High-resolution array CGH identifies common mechanisms that drive embryonal rhabdomyosarcoma pathogenesis

Department of Pediatrics, The University of Texas Southwestern Medical Center, Dallas, TX, USA.
Genes Chromosomes and Cancer (Impact Factor: 3.84). 06/2011; 50(6):397-408. DOI: 10.1002/gcc.20864
Source: PubMed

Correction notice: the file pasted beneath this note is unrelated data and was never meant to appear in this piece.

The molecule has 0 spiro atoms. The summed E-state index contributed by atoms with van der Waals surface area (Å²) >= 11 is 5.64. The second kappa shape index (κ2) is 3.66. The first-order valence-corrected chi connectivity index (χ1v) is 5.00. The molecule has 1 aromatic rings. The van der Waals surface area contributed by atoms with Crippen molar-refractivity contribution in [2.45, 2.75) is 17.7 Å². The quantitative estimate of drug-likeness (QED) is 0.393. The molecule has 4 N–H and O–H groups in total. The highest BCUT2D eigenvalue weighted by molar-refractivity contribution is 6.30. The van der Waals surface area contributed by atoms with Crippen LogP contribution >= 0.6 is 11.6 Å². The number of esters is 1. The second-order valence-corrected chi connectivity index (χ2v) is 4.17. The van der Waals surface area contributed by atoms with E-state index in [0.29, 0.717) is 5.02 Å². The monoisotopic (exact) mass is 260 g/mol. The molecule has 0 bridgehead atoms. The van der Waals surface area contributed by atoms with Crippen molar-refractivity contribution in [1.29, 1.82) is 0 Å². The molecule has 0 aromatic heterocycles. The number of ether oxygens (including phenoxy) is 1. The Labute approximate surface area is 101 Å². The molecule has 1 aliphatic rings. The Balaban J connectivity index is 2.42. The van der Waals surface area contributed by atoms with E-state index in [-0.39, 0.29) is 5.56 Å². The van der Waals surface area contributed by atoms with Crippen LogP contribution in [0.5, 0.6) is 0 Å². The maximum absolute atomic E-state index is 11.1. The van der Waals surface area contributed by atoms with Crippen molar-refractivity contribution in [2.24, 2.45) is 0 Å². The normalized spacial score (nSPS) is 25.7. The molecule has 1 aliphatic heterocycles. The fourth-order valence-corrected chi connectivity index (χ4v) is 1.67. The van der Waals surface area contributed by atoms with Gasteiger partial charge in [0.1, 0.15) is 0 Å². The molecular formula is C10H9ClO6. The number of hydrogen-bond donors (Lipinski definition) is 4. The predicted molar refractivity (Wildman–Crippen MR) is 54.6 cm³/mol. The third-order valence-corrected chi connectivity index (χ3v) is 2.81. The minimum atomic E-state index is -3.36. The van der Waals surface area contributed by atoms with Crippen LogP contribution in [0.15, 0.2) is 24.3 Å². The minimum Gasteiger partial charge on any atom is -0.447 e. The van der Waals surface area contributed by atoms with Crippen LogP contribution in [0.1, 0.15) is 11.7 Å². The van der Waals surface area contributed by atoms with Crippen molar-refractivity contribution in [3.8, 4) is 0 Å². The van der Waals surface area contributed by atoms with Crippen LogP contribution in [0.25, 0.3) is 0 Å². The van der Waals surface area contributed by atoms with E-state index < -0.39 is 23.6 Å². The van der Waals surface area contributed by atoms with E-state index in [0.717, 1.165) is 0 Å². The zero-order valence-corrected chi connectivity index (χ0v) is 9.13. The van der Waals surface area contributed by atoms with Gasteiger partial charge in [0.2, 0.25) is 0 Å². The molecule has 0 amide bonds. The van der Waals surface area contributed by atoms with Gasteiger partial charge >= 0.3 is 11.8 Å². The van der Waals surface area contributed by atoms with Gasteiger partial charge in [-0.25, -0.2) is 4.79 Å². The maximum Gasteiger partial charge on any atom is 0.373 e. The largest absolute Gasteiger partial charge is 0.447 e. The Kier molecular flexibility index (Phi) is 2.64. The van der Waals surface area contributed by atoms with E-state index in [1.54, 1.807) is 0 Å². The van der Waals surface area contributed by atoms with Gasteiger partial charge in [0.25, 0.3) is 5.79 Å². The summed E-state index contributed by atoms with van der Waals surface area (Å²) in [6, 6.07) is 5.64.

ABSTRACT Pediatric rhabdomyosarcoma occurs as two biologically distinct histological variants, embryonal (ERMS) and alveolar (ARMS). To identify genomic changes that drive ERMS pathogenesis, we used a new array comparative genomic hybridization (aCGH) platform to examine a specific subset of ERMS tumors, those occurring in children with clinically defined intermediate-risk disease. The aCGH platform used has an average probe spacing ∼1 kb, and can identify genomic changes with single gene resolution. Our data suggest that these tumors share a common genomic program that includes inactivation of a master regulator of the p53 and Rb pathways, CDKN2A/B, and activation of FGFR4, Ras, and Hedgehog (Hh) signaling. The CDKN2A/B tumor suppressor is deleted in most patient samples. FGFR4, which encodes a receptor tyrosine kinase, is activated in 20% of tumors, predominantly by amplification of mutant, activating FGFR4 alleles. Over 50% of patients had low-level gains of a region containing the Hh-pathway transcription factor GLI1, and a gene expression pattern consistent with Hh-pathway activation. We also identified intragenic deletions affecting NF1, a tumor suppressor and inhibitor of Ras, in 15% of tumor samples. Deletion of NF1 and the presence of activating Ras mutations (in 42% of patients) were mutually exclusive, suggesting NF1 loss is an alternative and potentially common mechanism of Ras activation in ERMS. Our data suggest that intermediate-risk ERMS is driven by a common set of genomic defects, a finding that has important implications for the application of targeted therapies to improve the treatment of children diagnosed with this disease.

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